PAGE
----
Oliva’s mind was reeling from the news.
Her mother had made it here. She had come to this World Ship.
In that moment she saw flashes of the woman, her hair pulled back, her smile wide with excitement. She knew Scarlet. She had pieces of her mother in her mind. It was nothing more than empty screenshots, seconds frozen in a flash that she could always not quite see in her mind’s eye. Still, blurry or not, they were there.
“Her army,” Anton added, looking at Karushi, “was made up of about forty refugees. Some of them were old, some were just children, but most were young adults that were full of life. They had fled, using an abandoned Traveler, to survive in the void. They were a ragtag team drifting through the void, looking for a new World Ship to call home.”
“I was one of the refugees,” Karushi said slowly.
“You, and your brother Kasuri.”
“I’ve seen him,” Karushi said aloud. “I have seen flashes of his face.”
“Those flashes are remnants of your memories,” Anton said.
Karushi suddenly looked angry. “What did you do to us?”
“I took your memories,” Anton answered, his voice somber. “I was so close to finishing my goal. The World Ship was repaired, systems were online, and all I had to do was wait out the final years. Scarlet’s arrival disrupted my plan. I couldn’t deal with more survivors or their potential drama. I had spent a thousand years working on my project. If the refugees carried their memories into the general population, it could disrupt the flow and balance of the seeding process. I had messed up with Thresher and Ronin, but they were just two people. I could keep them in check. It would be impossible with forty others. If they woke up, started spouting memories, they could throw a wrench in the entire design. Part of a successful seed is the bond all citizens share when they arrive from the Core. So, I decided to take matters into my own hands. Just as I could write memories onto my own mind, so too could I write over the memories of Scarlet’s refugees.”
“It’s all real,” Oliva said, understanding once and for all the flashes of her mother, her father, the good and the bad… all of it. It was all real, and it was all part of her life. And it was all lost. “Anton, you have to restore my memories.”
“I can’t,” Anton said, his voice as sad as ever. “The process was permanent, and I am sorry for that, but I needed to know that the refugees wouldn’t impact everything I had worked so hard to accomplish. It was the only path that I saw.”
“Couldn’t you have just sent us away?” Olivia asked.
“The Beacon of Hope, the Traveler your mother piloted, was damaged and limping along. I could have dedicated resources to fixing it, but your people wanted a home, and I offered them storage in the Core. They accepted willingly.”
“They didn’t know you’d wipe their minds!”
“No,” Anton admitted. “I have lived with the consequences of my decision ever since.”
“You and everyone else,” Karushi said, his voice stern. “I started this collection of relics because I had seen them in flashes. I felt connected to them, and now I understand the truth. They were part of my life, they are part of my life.”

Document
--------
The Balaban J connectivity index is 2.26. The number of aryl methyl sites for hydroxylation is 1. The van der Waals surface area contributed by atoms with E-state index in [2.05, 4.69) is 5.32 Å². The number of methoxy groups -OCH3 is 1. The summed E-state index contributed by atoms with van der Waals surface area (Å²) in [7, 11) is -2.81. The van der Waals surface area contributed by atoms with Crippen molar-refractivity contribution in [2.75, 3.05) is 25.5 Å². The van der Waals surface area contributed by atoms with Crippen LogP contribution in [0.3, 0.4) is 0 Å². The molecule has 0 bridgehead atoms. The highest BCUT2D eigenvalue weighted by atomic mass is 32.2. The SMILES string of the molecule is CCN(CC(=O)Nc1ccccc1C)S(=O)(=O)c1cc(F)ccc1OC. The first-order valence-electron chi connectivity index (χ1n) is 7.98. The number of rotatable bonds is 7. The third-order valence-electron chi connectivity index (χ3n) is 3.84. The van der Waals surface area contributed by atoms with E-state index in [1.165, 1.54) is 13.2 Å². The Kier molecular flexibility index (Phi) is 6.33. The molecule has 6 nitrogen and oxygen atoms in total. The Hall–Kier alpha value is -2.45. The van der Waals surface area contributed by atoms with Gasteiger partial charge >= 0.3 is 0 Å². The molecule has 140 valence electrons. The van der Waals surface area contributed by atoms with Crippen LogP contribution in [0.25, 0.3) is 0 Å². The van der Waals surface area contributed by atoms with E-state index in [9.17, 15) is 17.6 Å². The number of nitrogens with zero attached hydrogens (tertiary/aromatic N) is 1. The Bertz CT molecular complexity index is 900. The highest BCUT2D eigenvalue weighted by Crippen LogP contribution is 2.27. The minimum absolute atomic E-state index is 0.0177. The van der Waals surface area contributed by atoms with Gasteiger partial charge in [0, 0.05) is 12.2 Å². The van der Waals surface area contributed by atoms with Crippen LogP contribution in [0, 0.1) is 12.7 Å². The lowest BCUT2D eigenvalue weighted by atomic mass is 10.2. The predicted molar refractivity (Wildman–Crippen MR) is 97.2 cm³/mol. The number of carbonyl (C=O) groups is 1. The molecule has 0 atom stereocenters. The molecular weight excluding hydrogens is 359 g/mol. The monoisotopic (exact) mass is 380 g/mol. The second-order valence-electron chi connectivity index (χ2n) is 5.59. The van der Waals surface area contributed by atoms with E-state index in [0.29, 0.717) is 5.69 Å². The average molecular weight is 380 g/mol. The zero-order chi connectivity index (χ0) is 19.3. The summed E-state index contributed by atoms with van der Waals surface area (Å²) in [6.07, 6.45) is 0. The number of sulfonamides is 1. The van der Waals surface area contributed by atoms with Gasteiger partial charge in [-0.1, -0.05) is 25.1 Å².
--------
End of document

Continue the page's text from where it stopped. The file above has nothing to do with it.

“I have notes,” Anton amended. “I interviewed each of you before I wiped your mind. I can give you back your history, but not the memories themselves.”
Karushi frowned. “I suppose that’s a start.”
“Wait, that’s it?” Olivia asked. “You just wiped our minds and stored us away for the seeding process? What about my mother? Where is she?!”
“I can’t say,” Anton replied. “She may still be in storage, not yet sent to the Core for seeding, or it’s possible she did wake and fled into unexplored areas of the World Ship.”
“Without her memories? “Olivia pressed.
Anton sighed. “Not exactly. Scarlet wasn’t a fool. She realized what I was doing before I was done. She approached me quietly to confirm, and when I admitted the truth to her, she tried to talk me out of it. Eventually, I relented. She had already lost her husband, and if her memories were wiped, she’d lose her daughter too. I made a promise to her that I would spare her mind, and I kept that promise. When she was stored, I left her memories in place.”
“So she’s the only other person on this World Ship with her full memories?”
“No,” Anton said, his voice sounding annoyed. “There was one other.”
“Really?” Karushi asked. “Who?”
“A very intelligent designer and engineer. He has had a few names over the years, but his manifest listing is William Everett.”
“Impossible,” Olivia muttered, completely shocked. “He’s a refugee too?! I’ve worked with William multiple times. There’s no way he has memories.”
“I didn’t catch it until they had all been stored away,” Anton replied. “You see, on William’s World Ship he served as a lead engineer. He had been trying to unlock immortality using a concept similar to my own eternal mind machine. He saw the system I had put into place to wipe his memories, and he bypassed it to save his own mind. He added his family to the manifest, and then put them in storage, but strangely enough, he allowed their memories to be wiped. I think he feared saving their minds might alert me to his plan. He sacrificed them, saving nothing of their past, aside from the strong connection of their family bond.”